Jesus’ love was a saving love through death. But Jesus died also for his friends. Jesus said in John 15:13, “Greater love has no one than this, that he lay down his life for his friends.” In this way, he showed his greatest love for his friends, so that both may keep this life-sacrificing love relationship between the two. Jesus sad in John 15:15,16, “I no longer call you servants…Instead, I have called you friends…I chose you and appointed you to go and bear fruit-fruit that will last.” Song of Songs 8:6 says, “…love is as strong as death.” Jesus is our true friend and he wants us to bear fruit – fruit that will last through this friendship. He is indeed our true friend at the time of favour and at the time of adversity as well.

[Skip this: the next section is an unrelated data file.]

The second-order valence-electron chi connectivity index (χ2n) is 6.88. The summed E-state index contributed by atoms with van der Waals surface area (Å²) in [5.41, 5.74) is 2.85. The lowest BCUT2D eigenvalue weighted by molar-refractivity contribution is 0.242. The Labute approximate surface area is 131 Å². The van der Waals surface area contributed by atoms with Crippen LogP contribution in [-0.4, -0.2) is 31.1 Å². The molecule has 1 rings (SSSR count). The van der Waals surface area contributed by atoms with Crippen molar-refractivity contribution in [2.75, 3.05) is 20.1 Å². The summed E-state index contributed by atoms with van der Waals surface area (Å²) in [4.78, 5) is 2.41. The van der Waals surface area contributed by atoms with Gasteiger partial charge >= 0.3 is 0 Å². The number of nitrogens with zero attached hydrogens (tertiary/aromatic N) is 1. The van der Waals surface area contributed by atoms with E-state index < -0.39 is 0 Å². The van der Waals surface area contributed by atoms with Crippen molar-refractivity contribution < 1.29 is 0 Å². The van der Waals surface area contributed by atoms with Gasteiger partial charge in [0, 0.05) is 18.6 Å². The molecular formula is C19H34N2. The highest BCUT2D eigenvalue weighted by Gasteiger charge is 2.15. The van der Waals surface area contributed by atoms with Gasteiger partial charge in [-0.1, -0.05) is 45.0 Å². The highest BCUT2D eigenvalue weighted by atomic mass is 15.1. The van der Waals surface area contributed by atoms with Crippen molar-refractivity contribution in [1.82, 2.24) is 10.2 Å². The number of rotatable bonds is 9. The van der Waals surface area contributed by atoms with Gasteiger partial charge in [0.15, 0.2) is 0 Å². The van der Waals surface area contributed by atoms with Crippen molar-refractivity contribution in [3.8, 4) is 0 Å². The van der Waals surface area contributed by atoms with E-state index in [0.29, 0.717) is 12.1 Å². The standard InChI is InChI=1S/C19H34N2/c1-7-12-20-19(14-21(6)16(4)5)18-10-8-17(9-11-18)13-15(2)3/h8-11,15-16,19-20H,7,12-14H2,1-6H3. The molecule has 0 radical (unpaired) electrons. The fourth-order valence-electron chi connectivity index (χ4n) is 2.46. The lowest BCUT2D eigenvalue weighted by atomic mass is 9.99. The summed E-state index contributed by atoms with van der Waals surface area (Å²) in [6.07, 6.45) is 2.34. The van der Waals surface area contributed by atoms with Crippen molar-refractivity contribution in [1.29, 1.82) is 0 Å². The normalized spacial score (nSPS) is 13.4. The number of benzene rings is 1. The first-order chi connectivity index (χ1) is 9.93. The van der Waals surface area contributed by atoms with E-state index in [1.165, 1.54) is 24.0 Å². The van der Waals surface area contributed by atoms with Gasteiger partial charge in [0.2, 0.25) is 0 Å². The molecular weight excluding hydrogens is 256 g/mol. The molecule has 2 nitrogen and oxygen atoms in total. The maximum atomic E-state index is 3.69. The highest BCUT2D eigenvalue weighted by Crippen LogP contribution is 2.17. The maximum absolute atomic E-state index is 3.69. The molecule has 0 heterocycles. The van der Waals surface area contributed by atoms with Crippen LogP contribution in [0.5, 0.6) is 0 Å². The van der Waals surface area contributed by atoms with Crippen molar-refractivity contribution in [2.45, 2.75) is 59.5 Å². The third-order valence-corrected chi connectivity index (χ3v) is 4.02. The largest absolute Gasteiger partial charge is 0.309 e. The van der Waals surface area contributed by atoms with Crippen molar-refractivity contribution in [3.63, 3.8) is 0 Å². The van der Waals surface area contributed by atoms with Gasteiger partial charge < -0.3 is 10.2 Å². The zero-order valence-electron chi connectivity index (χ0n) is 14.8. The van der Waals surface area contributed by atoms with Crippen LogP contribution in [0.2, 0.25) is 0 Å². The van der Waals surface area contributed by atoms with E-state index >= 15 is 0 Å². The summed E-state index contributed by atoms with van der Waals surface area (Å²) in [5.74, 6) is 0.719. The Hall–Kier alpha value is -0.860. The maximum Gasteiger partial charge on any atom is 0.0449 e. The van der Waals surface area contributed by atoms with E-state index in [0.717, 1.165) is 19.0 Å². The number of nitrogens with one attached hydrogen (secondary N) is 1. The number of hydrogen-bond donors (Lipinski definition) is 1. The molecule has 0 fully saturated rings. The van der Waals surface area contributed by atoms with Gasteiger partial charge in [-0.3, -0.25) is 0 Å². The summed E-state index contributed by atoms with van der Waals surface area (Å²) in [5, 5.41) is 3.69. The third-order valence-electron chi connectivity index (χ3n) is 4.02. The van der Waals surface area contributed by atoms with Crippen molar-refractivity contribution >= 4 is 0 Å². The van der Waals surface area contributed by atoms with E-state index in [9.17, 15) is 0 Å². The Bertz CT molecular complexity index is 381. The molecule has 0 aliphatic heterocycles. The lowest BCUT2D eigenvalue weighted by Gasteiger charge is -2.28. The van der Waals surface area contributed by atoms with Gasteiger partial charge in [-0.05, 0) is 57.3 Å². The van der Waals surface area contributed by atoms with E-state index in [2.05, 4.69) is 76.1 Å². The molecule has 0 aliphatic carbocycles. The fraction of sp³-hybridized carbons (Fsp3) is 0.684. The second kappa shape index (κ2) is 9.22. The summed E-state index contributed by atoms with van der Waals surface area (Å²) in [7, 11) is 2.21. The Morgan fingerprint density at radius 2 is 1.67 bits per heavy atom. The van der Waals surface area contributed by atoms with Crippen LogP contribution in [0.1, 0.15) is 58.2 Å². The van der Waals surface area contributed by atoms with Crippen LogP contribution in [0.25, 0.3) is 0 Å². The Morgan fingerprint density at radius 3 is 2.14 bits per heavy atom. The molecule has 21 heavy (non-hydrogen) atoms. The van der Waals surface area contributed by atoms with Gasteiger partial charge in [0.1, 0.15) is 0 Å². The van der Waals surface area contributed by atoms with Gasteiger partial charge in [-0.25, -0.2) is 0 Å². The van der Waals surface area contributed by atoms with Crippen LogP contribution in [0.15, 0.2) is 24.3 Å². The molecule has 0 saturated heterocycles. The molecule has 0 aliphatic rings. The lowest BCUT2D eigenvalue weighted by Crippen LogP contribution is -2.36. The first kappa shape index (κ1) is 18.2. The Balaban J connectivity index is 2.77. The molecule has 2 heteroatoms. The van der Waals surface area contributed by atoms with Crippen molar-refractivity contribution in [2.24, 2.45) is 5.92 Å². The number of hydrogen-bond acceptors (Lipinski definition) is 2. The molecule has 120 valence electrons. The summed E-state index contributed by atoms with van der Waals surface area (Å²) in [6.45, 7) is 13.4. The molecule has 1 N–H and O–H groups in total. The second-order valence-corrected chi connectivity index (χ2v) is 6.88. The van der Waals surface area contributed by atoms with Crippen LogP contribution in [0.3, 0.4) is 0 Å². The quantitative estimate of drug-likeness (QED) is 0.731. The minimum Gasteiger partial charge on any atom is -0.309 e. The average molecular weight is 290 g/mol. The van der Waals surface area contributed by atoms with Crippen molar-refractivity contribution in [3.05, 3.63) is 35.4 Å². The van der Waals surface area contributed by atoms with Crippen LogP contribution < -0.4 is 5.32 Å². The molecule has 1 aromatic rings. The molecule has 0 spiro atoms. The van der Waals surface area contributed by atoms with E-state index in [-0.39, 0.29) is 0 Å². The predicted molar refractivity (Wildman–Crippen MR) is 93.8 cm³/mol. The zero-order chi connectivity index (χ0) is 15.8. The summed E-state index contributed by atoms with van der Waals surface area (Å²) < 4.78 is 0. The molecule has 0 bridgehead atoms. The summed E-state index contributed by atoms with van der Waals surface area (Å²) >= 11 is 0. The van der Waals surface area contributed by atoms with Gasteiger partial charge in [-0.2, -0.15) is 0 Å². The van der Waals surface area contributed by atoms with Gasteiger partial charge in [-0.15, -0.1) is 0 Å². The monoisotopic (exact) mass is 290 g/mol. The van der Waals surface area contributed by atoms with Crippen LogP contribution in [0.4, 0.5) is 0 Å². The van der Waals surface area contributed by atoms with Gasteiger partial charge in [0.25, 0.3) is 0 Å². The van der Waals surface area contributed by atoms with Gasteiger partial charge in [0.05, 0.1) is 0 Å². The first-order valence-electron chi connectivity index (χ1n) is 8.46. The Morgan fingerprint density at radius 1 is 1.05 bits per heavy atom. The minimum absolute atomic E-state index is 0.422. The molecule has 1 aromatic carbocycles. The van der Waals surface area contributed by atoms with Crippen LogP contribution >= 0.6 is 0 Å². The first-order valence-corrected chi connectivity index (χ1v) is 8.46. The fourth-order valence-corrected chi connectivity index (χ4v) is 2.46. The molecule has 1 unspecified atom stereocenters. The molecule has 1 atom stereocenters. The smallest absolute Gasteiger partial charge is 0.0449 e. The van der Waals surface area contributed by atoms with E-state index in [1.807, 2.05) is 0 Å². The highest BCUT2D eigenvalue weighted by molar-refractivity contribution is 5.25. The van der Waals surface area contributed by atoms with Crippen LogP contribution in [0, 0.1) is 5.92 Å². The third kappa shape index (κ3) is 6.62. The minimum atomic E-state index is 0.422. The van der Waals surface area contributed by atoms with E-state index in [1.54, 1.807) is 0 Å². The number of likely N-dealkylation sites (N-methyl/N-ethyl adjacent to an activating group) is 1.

Paul said in verse 14, “For Christ’s love compels us, because we are convinced that one died for all, and therefore all died.” Christ’s love is that he died for us and also we died in him when he died. What a compelling powerful love! We wished that we ourselves, our sinful selves, would die. However, we could not. But we died when he died for us. We can understand it this way. In Genesis 14, when Abraham returned with victory from a war, he gave a tenth of everything to Melchizedek, priest of God Most High (Ge 14:20). According to the author of Hebrews, in that event Levi, who collects the tenth, paid the tenth through Abraham, because when Melchizedek met Abraham, Levi was still in the body of his ancestor (Heb 7:10). In a similar way, we can say that when Christ died, his people whom God had chosen before the creation of the world were in him and so they also died. What a wisdom of God! It is true. That’s why Paul said in Galatians 2:10, “I have been crucified with Christ and I longer live…” According to Romans 6, “We died to sin” and “our old self was crucified with him so that the body of sin might be done away with” and “The death he died, he died to sin once for all; but the life he lives, he lives to God. In the same way, count yourselves dead to sin but alive to God in Christ Jesus.” According to Galatians 2:10, after saying, “I have been crucified with Christ and I longer live”, Paul continues, “The life I live in the body I live by faith in the Son of God, who loved me and gave himself for me.” Here in 2 Corinthians, Paul says in verse 15, “And he died for all, that those who live should no longer live for themselves but for him who died for them and was raised again.” Our lives are not ours but his, because he purchased each of the lives paying its price, its full price of his own life (1 Cor 7:23). This love of Christ compelled Paul, controlled him, dominated him, motivated him and ruled him. May it also work in each of us in the same way.